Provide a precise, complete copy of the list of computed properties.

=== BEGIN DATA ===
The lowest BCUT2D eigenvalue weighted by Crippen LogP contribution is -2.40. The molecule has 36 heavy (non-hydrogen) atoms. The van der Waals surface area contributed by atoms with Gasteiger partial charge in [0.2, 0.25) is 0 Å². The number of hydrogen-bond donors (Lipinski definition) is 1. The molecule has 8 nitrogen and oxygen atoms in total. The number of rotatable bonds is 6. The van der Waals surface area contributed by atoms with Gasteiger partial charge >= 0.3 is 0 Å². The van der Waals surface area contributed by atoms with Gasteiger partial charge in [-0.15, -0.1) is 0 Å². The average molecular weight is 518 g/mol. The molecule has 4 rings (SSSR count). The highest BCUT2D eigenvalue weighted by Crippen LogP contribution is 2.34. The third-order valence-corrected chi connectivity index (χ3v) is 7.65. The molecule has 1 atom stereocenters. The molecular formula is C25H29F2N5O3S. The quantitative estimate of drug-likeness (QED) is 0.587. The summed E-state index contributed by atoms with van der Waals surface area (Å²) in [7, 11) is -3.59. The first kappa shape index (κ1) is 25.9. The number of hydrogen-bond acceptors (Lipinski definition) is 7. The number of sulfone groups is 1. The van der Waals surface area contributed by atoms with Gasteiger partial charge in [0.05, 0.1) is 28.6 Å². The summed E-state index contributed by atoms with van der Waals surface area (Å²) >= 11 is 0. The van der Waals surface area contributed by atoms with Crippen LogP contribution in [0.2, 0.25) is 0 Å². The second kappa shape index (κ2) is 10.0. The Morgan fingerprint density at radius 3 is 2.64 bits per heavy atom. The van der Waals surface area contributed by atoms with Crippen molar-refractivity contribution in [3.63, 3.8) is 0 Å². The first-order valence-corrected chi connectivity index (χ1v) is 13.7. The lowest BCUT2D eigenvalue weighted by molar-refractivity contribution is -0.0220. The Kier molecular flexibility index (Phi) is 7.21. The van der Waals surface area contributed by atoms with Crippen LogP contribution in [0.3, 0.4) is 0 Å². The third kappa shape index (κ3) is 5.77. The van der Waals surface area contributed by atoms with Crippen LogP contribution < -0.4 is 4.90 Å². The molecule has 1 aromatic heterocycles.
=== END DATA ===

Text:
The lowest BCUT2D eigenvalue weighted by Crippen LogP contribution is -2.40. The molecule has 36 heavy (non-hydrogen) atoms. The van der Waals surface area contributed by atoms with Gasteiger partial charge in [0.2, 0.25) is 0 Å². The number of hydrogen-bond donors (Lipinski definition) is 1. The molecule has 8 nitrogen and oxygen atoms in total. The number of rotatable bonds is 6. The van der Waals surface area contributed by atoms with Gasteiger partial charge >= 0.3 is 0 Å². The van der Waals surface area contributed by atoms with Gasteiger partial charge in [-0.15, -0.1) is 0 Å². The average molecular weight is 518 g/mol. The molecule has 4 rings (SSSR count). The highest BCUT2D eigenvalue weighted by Crippen LogP contribution is 2.34. The third-order valence-corrected chi connectivity index (χ3v) is 7.65. The molecule has 1 atom stereocenters. The molecular formula is C25H29F2N5O3S. The quantitative estimate of drug-likeness (QED) is 0.587. The summed E-state index contributed by atoms with van der Waals surface area (Å²) in [7, 11) is -3.59. The first kappa shape index (κ1) is 25.9. The number of hydrogen-bond acceptors (Lipinski definition) is 7. The number of sulfone groups is 1. The van der Waals surface area contributed by atoms with Gasteiger partial charge in [0.05, 0.1) is 28.6 Å². The summed E-state index contributed by atoms with van der Waals surface area (Å²) >= 11 is 0. The van der Waals surface area contributed by atoms with Crippen LogP contribution in [0.2, 0.25) is 0 Å². The second kappa shape index (κ2) is 10.0. The Morgan fingerprint density at radius 3 is 2.64 bits per heavy atom. The van der Waals surface area contributed by atoms with Crippen molar-refractivity contribution in [3.63, 3.8) is 0 Å². The first-order valence-corrected chi connectivity index (χ1v) is 13.7. The lowest BCUT2D eigenvalue weighted by molar-refractivity contribution is -0.0220. The Kier molecular flexibility index (Phi) is 7.21. The van der Waals surface area contributed by atoms with Crippen LogP contribution in [0.3, 0.4) is 0 Å². The third kappa shape index (κ3) is 5.77. The van der Waals surface area contributed by atoms with Crippen LogP contribution < -0.4 is 4.90 Å². The molecule has 1 aromatic heterocycles.